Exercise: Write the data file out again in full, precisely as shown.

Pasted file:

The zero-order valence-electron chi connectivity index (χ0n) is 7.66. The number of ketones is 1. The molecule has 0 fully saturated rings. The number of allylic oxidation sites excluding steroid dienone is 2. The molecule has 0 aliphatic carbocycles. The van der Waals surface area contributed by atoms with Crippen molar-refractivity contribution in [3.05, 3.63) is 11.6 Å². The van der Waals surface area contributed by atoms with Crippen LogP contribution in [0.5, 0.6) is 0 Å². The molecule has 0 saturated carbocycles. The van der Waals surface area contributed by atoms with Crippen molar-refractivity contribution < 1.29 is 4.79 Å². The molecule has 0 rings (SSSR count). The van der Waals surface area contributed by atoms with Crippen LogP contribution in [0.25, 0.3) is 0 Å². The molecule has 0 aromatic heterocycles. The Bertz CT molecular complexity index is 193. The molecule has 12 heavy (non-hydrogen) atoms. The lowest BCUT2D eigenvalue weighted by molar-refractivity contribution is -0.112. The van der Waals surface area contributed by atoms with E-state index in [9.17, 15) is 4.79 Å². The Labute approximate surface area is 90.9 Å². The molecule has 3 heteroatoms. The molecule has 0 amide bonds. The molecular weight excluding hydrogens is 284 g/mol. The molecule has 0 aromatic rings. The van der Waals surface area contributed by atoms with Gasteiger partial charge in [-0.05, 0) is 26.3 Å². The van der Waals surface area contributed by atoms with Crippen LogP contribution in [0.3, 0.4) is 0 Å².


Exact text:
The zero-order valence-electron chi connectivity index (χ0n) is 7.66. The number of ketones is 1. The molecule has 0 fully saturated rings. The number of allylic oxidation sites excluding steroid dienone is 2. The molecule has 0 aliphatic carbocycles. The van der Waals surface area contributed by atoms with Crippen molar-refractivity contribution in [3.05, 3.63) is 11.6 Å². The van der Waals surface area contributed by atoms with Crippen LogP contribution in [0.5, 0.6) is 0 Å². The molecule has 0 saturated carbocycles. The van der Waals surface area contributed by atoms with Crippen molar-refractivity contribution < 1.29 is 4.79 Å². The molecule has 0 rings (SSSR count). The van der Waals surface area contributed by atoms with Crippen LogP contribution in [0.25, 0.3) is 0 Å². The molecule has 0 aromatic heterocycles. The Bertz CT molecular complexity index is 193. The molecule has 12 heavy (non-hydrogen) atoms. The lowest BCUT2D eigenvalue weighted by molar-refractivity contribution is -0.112. The van der Waals surface area contributed by atoms with E-state index in [9.17, 15) is 4.79 Å². The Labute approximate surface area is 90.9 Å². The molecule has 3 heteroatoms. The molecule has 0 amide bonds. The molecular weight excluding hydrogens is 284 g/mol. The molecule has 0 aromatic rings. The van der Waals surface area contributed by atoms with Gasteiger partial charge in [-0.05, 0) is 26.3 Å². The van der Waals surface area contributed by atoms with Crippen LogP contribution in [0.3, 0.4) is 0 Å².